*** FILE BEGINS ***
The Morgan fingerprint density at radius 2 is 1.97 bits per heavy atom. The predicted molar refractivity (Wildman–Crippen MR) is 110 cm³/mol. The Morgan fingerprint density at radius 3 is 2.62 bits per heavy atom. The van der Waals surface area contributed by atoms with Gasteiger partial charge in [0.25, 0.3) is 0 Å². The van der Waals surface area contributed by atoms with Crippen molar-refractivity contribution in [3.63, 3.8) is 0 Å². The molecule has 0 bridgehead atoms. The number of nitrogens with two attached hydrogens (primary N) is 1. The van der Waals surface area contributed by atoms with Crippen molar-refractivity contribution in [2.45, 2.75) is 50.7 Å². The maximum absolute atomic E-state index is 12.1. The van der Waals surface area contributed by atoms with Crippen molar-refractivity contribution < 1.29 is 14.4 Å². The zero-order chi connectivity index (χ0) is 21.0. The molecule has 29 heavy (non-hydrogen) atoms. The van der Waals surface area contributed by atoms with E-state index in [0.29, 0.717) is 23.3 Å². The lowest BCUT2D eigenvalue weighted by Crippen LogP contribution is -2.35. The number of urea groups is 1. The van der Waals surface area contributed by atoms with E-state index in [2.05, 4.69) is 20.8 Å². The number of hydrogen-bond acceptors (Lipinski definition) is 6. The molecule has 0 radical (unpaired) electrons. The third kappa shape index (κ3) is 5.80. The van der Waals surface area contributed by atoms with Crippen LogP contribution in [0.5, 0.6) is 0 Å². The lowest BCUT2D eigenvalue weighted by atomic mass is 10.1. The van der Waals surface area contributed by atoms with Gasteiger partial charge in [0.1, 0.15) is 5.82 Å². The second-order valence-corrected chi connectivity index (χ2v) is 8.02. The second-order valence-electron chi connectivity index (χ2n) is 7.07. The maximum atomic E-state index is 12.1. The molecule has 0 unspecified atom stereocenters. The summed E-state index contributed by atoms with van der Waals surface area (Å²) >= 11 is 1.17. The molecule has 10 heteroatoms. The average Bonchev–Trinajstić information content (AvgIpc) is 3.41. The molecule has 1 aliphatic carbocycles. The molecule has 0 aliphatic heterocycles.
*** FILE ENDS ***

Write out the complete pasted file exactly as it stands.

The Morgan fingerprint density at radius 2 is 1.97 bits per heavy atom. The predicted molar refractivity (Wildman–Crippen MR) is 110 cm³/mol. The Morgan fingerprint density at radius 3 is 2.62 bits per heavy atom. The van der Waals surface area contributed by atoms with Gasteiger partial charge in [0.25, 0.3) is 0 Å². The van der Waals surface area contributed by atoms with Crippen molar-refractivity contribution in [3.63, 3.8) is 0 Å². The molecule has 0 bridgehead atoms. The number of nitrogens with two attached hydrogens (primary N) is 1. The van der Waals surface area contributed by atoms with Crippen molar-refractivity contribution in [2.45, 2.75) is 50.7 Å². The maximum absolute atomic E-state index is 12.1. The van der Waals surface area contributed by atoms with Crippen molar-refractivity contribution < 1.29 is 14.4 Å². The zero-order chi connectivity index (χ0) is 21.0. The molecule has 29 heavy (non-hydrogen) atoms. The van der Waals surface area contributed by atoms with E-state index in [0.29, 0.717) is 23.3 Å². The lowest BCUT2D eigenvalue weighted by Crippen LogP contribution is -2.35. The number of urea groups is 1. The van der Waals surface area contributed by atoms with E-state index in [2.05, 4.69) is 20.8 Å². The number of hydrogen-bond acceptors (Lipinski definition) is 6. The molecule has 0 radical (unpaired) electrons. The third kappa shape index (κ3) is 5.80. The van der Waals surface area contributed by atoms with Crippen LogP contribution in [0.5, 0.6) is 0 Å². The lowest BCUT2D eigenvalue weighted by atomic mass is 10.1. The van der Waals surface area contributed by atoms with Gasteiger partial charge in [0.1, 0.15) is 5.82 Å². The second-order valence-corrected chi connectivity index (χ2v) is 8.02. The second-order valence-electron chi connectivity index (χ2n) is 7.07. The maximum atomic E-state index is 12.1. The molecule has 0 unspecified atom stereocenters. The summed E-state index contributed by atoms with van der Waals surface area (Å²) >= 11 is 1.17. The molecule has 10 heteroatoms. The average Bonchev–Trinajstić information content (AvgIpc) is 3.41. The molecule has 1 aliphatic carbocycles. The molecule has 0 aliphatic heterocycles.